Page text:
6 stages? Gamer's choice? Where has this been seen before...

6 stages? Gamer’s choice? Where has this been seen before…

The gameplay is smooth and responsive, when you press the d-pad your character moves instantaneously, or when you choose to attack and/or jump, there are no delays like in Dragon’s Lair. The A button in typical action platforming makes your character jump whilst the B button makes your character attack with his boomerang. What is good is that your boomerang can be launched in 8 different directions – it’s common place nowadays to have multi-directional shooting but if you grew up playing the NES then you know how frustrating it can be to only be able to attack in two or four different directions. The colours are bold and defined, and from the pixels of your character, it looks like your controlling an Arnold Schwarzenegger-type character down to his bulging biceps and not some generic plain-jane character who doesn’t resemble what is on the main screen. The music and sound effects, well they’re standard fare for a platforming game, but why worry about the audio when your gripped in an intense battle using a wooden stick that returns??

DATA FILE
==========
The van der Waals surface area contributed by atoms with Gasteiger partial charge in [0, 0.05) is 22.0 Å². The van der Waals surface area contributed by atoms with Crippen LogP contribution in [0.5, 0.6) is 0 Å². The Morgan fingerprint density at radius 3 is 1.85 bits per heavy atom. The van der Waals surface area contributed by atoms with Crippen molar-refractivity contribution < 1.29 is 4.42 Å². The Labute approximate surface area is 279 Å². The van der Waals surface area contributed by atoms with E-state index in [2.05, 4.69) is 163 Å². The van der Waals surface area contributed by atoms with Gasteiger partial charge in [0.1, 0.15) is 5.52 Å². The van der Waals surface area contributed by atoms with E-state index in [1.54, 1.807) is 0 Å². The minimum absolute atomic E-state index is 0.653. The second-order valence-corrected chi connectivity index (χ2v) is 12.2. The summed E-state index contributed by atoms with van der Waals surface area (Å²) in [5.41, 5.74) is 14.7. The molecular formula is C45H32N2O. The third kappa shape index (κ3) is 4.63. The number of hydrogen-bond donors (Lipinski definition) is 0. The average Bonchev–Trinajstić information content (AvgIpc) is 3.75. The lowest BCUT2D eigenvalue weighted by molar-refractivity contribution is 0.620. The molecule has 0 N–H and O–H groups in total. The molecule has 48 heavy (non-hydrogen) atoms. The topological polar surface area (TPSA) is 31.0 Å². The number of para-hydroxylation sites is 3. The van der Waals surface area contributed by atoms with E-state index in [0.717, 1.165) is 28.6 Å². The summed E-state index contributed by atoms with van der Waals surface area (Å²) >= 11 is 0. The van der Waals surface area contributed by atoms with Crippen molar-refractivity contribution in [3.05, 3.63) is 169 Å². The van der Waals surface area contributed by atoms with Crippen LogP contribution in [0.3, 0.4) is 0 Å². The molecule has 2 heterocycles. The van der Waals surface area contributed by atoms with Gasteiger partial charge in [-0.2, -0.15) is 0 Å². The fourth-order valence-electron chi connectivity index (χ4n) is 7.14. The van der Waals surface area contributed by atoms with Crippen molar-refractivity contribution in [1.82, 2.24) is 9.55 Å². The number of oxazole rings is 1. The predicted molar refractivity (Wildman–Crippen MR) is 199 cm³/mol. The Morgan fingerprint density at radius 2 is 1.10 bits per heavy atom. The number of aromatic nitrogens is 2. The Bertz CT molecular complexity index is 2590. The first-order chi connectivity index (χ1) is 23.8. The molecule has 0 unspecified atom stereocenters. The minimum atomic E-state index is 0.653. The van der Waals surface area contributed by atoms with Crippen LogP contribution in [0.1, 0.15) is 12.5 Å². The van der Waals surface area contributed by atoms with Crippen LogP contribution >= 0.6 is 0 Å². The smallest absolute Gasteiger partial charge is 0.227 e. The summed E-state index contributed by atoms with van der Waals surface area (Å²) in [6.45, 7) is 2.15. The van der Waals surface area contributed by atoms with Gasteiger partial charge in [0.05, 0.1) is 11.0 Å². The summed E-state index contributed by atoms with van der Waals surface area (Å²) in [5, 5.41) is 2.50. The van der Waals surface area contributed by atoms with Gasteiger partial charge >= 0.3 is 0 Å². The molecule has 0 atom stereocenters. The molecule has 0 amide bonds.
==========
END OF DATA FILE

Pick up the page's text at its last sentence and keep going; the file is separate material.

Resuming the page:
Johnny Bravo rebuilding Berlin/Seattle? What a game that would be!

Johnny Bravo rebuilding Berlin/Seattle? What a game that would be!